Instead, Sanders and Miller spoke on the phone. The conversation jump-started marathon negotiating sessions between their staffs. And three days before Congress went on break, they reached a deal.

“I’m a pragmatist,” Sanders told Stein. “I was elected by the people of Vermont to be their elected representative in Washington. And that requires me to shape and pass legislation.”

As he built a career as a politician, Sanders learned that he wouldn’t have an impact if he pursued a strategy of “protest votes and purity,” according to Stein. Rather than pursuing signature initiatives, he is known for tacking relatively small amendments onto bills he did not otherwise support. He opposed the Affordable Care Act, for example, but ultimately voted for it after negotiating for it to include $12 billion in community health centers. In 2005, Rolling Stone magazine called him the “amendment king” of the House of Representatives.

Sanders has pursued his pragmatic, “choose your battles” approach to legislating with his characteristic bluster. “Negotiating with Bernie was not a usual experience,” Senator John McCain told Stein about their work on the VA reform bill, “because he is very passionate, and he and I are both very strong-willed people, and we spend a lot of time banging our fists on the table and having the occasional four-letter word. But at the end of the day, Bernie was result-oriented.”

Notably, Sanders has downplayed his willingness to compromise and accommodate. His gruff image is more in keeping with his portrayal of himself as someone bucking against Washington corruption and cronyism. And indeed, many supporters of Hillary Clinton would argue that Sanders’ reluctance to end his presidential campaign in 2016 and give his full support to Clinton reflect an unwillingness to compromise and unyielding nature.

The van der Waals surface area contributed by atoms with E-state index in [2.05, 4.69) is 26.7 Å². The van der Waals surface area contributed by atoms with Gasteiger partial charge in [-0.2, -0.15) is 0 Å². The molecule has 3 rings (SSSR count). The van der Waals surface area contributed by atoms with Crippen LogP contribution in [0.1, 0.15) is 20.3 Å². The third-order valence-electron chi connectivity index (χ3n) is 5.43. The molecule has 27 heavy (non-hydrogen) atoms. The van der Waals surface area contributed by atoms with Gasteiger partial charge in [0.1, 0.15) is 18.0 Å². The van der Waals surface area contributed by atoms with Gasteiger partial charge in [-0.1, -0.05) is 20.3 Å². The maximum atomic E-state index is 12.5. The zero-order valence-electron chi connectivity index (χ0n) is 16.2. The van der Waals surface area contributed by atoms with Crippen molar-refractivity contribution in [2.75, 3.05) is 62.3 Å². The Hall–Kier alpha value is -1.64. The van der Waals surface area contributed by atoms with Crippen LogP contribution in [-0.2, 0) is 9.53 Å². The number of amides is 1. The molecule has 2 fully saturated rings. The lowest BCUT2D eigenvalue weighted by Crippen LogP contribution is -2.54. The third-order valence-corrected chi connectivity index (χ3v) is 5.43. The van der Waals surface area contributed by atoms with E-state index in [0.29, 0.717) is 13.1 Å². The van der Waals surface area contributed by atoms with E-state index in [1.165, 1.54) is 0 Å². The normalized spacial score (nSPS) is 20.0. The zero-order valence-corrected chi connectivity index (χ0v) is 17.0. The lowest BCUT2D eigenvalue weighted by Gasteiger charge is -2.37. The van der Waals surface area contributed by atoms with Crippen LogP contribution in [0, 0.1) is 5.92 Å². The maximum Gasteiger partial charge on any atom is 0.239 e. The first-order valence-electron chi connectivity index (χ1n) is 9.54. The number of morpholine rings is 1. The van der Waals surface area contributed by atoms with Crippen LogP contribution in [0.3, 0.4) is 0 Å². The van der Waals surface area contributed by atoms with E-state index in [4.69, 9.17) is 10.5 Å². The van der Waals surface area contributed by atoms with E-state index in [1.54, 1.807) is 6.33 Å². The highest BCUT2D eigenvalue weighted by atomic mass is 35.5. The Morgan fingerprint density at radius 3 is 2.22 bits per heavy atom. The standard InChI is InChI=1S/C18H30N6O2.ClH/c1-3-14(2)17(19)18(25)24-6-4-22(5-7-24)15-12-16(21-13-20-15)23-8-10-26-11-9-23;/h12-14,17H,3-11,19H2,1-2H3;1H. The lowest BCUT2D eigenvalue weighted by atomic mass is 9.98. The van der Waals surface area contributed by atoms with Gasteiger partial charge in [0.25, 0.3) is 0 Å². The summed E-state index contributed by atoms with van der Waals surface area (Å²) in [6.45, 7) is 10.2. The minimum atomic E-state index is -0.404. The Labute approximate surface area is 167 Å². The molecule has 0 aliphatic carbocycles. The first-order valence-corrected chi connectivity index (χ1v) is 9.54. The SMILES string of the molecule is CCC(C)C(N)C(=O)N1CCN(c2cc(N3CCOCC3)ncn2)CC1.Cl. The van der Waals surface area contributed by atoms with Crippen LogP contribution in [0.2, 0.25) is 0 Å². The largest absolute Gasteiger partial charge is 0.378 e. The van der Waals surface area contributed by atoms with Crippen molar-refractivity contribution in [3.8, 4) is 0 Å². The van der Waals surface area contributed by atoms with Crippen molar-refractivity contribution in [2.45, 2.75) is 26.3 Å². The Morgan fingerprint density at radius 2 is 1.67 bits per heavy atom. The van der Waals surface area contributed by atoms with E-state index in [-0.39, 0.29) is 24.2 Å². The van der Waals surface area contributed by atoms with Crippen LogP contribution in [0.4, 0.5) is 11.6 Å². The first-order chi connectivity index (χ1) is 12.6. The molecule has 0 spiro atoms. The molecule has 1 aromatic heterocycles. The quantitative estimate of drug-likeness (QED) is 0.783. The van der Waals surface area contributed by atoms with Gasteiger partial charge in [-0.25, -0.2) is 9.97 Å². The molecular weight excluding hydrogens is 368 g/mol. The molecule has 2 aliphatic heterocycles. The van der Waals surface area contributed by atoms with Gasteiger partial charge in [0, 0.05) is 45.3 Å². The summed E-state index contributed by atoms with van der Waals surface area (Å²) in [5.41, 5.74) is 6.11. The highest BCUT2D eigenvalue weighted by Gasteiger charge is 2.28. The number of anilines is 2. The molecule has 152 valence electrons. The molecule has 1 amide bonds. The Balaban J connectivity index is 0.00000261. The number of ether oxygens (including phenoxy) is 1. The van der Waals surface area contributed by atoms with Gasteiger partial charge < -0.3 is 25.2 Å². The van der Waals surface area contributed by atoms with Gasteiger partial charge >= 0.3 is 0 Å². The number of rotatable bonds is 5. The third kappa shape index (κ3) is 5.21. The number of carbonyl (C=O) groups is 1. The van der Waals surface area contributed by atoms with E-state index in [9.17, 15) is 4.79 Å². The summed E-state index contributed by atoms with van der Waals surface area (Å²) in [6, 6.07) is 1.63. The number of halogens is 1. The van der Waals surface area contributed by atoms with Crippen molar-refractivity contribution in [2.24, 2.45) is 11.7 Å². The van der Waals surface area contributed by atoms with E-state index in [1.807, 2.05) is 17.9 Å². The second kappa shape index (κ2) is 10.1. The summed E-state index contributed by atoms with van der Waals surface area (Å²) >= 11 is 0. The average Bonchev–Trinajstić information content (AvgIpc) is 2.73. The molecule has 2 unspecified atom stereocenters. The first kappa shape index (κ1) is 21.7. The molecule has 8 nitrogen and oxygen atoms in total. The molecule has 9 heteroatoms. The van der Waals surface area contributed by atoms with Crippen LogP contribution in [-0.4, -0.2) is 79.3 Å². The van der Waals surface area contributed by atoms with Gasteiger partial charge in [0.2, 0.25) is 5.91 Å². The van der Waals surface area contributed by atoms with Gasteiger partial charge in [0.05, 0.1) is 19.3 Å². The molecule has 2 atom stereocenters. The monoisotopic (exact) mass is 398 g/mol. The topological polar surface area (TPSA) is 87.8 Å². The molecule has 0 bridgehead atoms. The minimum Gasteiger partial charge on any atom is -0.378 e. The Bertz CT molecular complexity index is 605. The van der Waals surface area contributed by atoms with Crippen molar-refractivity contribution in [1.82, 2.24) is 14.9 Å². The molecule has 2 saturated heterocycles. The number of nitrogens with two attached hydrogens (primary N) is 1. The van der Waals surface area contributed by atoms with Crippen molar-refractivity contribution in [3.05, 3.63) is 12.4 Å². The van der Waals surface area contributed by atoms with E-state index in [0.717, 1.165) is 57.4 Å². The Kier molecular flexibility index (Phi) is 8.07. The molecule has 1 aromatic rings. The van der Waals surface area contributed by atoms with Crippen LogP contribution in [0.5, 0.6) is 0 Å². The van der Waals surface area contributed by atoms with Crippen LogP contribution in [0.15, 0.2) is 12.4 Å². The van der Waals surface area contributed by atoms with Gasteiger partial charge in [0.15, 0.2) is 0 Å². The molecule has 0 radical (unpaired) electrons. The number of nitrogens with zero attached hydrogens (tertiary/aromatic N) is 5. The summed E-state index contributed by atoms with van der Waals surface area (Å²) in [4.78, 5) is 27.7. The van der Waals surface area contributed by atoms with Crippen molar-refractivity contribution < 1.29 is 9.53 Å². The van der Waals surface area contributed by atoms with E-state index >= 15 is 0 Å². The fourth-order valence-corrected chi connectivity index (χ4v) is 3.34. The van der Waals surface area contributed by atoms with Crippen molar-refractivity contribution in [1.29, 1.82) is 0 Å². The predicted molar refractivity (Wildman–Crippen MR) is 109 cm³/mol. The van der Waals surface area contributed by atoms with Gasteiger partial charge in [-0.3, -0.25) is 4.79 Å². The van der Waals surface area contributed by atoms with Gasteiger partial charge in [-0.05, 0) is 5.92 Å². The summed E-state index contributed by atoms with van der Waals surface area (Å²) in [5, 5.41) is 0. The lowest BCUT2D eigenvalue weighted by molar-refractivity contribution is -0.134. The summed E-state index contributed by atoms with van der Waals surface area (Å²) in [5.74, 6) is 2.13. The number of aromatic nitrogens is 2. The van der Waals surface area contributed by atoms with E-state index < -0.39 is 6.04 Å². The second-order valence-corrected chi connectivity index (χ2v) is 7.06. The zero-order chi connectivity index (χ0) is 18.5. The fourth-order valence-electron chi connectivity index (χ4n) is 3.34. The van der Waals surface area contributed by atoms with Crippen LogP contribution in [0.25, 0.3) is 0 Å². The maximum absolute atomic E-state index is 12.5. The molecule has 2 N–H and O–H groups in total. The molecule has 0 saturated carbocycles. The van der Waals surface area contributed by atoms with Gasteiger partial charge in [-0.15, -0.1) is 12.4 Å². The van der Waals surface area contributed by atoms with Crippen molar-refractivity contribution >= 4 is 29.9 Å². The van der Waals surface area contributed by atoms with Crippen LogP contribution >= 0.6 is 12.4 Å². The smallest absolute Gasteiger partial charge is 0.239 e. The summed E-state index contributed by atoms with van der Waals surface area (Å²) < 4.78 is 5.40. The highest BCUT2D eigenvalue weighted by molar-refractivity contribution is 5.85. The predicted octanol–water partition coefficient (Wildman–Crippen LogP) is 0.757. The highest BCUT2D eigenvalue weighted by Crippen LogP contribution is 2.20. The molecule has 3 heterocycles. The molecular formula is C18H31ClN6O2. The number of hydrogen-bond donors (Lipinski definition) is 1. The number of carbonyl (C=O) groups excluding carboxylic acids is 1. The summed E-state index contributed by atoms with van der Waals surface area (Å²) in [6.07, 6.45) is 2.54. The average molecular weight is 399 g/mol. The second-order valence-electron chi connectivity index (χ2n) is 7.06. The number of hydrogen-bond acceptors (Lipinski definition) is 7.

Image and Reality: How to Project Power at the Bargaining Table While Negotiating Your Interests

As business negotiators, we often find ourselves dealing with difficult people. Advice focused on  how to deal with difficult people often emphasizes the need to show them how they could benefit from collaboration and compromise. But if Bernie Sanders’ congressional record is any example, there may be times when we encounter gruff negotiators who see the value of a pragmatic, mutual-gains approach to negotiation.

The lesson? When working with difficult people, resist the urge to write them off as recalcitrant and unyielding. Instead, assume they are savvy and skilled collaborators. This type of positive attitude could promote a more productive atmosphere—four-letter words and all.

What do you think about Bernie Sanders’ negotiation approach?

Related Dealing with Difficult People Article:  Managing Difficult Conversations: Achieving Objectives with Backmapping Negotiation Strategies

Claim your FREE copy: Dealing with Difficult People

Discover how to collaborate, negotiate, and bargain with even the most combative opponents with, Dealing with Difficult People, a FREE report from the Program on Negotiation at Harvard Law School.

Originally published in 2015.